Crematogaster ants are found worldwide. They are also known as Acrobat ants or Cocktail ants because of their habit of raising their abdomen above their head, especially when disturbed or alarmed. Their heart-shaped gasters or abdomens have given rise to their other name, Valentine Ants. In comparison to other ant species, these ants are nothing more than a slight nuisance. However, if their colony is disturbed, they sometimes bite. There are various species of this light brown to black ant. Most species are arboreal and they are known as tree ants.
Crematogaster ants have an interesting interdependent sort of relationship with Rufous woodpeckers. The ants are an important part of the woodpeckers diet and help the bird during nesting. They build pagoda-style nests for Rufous woodpeckers, the size of a football. The ants make the nests by sticking together layers of dry leaves and mud with their saliva. The pagoda structure makes the nests so strong that they are not destroyed by heavy rains – in fact, the rain water flows down the nest without damaging it. The woodpecker makes an opening in the side of the nest and carves out a small chamber in the centre of the nest. While this building work is in progress, the ants do not attack the woodpecker, though some ant larvae get killed. Similarly, after the bird lays its eggs, it does not eat the ants in the colony; neither does it allow other woodpeckers to have a go at them.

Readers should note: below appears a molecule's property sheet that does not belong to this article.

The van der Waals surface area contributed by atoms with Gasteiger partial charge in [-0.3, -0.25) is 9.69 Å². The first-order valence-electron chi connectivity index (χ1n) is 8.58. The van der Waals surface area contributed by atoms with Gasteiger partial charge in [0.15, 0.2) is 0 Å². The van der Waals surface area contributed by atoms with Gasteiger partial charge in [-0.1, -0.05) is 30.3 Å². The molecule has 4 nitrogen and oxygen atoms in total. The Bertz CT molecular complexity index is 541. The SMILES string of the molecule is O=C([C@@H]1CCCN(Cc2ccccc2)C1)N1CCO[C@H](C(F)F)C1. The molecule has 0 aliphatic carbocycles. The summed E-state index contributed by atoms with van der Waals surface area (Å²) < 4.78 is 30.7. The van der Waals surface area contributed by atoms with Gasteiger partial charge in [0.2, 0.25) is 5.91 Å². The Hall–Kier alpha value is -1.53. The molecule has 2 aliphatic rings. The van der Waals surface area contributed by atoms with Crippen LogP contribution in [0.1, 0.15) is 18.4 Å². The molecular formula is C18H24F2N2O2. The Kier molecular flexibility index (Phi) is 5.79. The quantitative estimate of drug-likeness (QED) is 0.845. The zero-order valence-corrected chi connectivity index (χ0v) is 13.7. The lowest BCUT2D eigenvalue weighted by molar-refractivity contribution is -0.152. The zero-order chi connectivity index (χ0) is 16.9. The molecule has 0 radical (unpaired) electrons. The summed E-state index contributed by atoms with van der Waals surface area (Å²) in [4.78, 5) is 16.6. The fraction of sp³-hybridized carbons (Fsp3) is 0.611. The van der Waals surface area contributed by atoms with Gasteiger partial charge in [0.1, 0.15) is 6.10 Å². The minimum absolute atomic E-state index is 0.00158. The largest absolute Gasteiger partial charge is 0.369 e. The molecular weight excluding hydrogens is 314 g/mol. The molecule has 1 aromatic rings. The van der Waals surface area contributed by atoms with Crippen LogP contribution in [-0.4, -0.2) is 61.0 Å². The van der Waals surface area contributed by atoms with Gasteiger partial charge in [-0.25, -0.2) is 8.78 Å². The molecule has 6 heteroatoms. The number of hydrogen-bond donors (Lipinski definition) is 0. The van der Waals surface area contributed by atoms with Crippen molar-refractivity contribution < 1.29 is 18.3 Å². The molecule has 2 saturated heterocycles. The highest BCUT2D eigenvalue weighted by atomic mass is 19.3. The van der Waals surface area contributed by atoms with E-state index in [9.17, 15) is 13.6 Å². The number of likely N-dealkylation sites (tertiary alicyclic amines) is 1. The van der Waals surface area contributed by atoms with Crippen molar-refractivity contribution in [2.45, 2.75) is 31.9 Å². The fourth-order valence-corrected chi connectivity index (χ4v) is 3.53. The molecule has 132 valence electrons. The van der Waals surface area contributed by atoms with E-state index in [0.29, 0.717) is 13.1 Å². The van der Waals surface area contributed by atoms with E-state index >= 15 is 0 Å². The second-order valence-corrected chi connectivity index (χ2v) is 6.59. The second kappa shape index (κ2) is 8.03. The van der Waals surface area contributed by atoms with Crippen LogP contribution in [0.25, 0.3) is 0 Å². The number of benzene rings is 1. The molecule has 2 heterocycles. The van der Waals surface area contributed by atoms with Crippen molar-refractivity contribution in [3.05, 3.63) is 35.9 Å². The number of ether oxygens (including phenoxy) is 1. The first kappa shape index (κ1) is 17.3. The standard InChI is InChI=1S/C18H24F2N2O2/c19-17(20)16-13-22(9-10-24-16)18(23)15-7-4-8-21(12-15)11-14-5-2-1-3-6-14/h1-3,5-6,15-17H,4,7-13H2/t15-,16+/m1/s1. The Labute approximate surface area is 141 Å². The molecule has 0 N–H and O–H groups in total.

What do the ants get in return for their labour? Food. When the eggs hatch, the woodpecker brings the chicks food. The ants gorge on the crumbs that litter the nest when the chicks feed.
Acrobat ants survive by preying on other insects, like wasps, termites and grasshoppers. They use venom to stun their prey and have a complicated trail-laying process to lead comrades to food sources. Acrobat ants can be found either outdoors or indoors. Outdoors, acrobat ants are usually inhabit trees but they often live in many damp and dark areas such as under rocks or piles of wood. Indoors, they usually build their nests around electrical wires in homes. These locations are often very near large food supplies and may be around other ant nests.
As with most insects that live and work as a cooperative group (eusocial), acrobat ants tend to form castes based on labour duties. This division is normally behavioural but also has a physical basis, including size and age. Soldiers are usually larger and equipped for finding food and protecting the colony. The worker ant is smaller than soldiers and queens, and its main task is to assist the queen in rearing the young ones.
Through a system of mutualism, plants provide shelter and food to the ants, while the ants provide protect the plants from individuals that might consume them. Many acrobat ants depend on plants such as Macaranga as their main source of food. They also fight away other herbivores that might come to eat up the plant. The ants become alarmed when the plant gets damaged or under attack. They at once come out from their plant shelter and become aggressive. They can also recruit other ants to help put up a defence.
The woodpecker makes an opening in the side of the nest and carves out a small chamber in the centre of the nest. While this building work is in progress, the ants do not attack the woodpecker, though some ant larvae get killed. Similarly, after the bird lays its eggs, it does not eat the ants in the colony; neither does it allow other woodpeckers to have a go at them.
Source: Read Full Article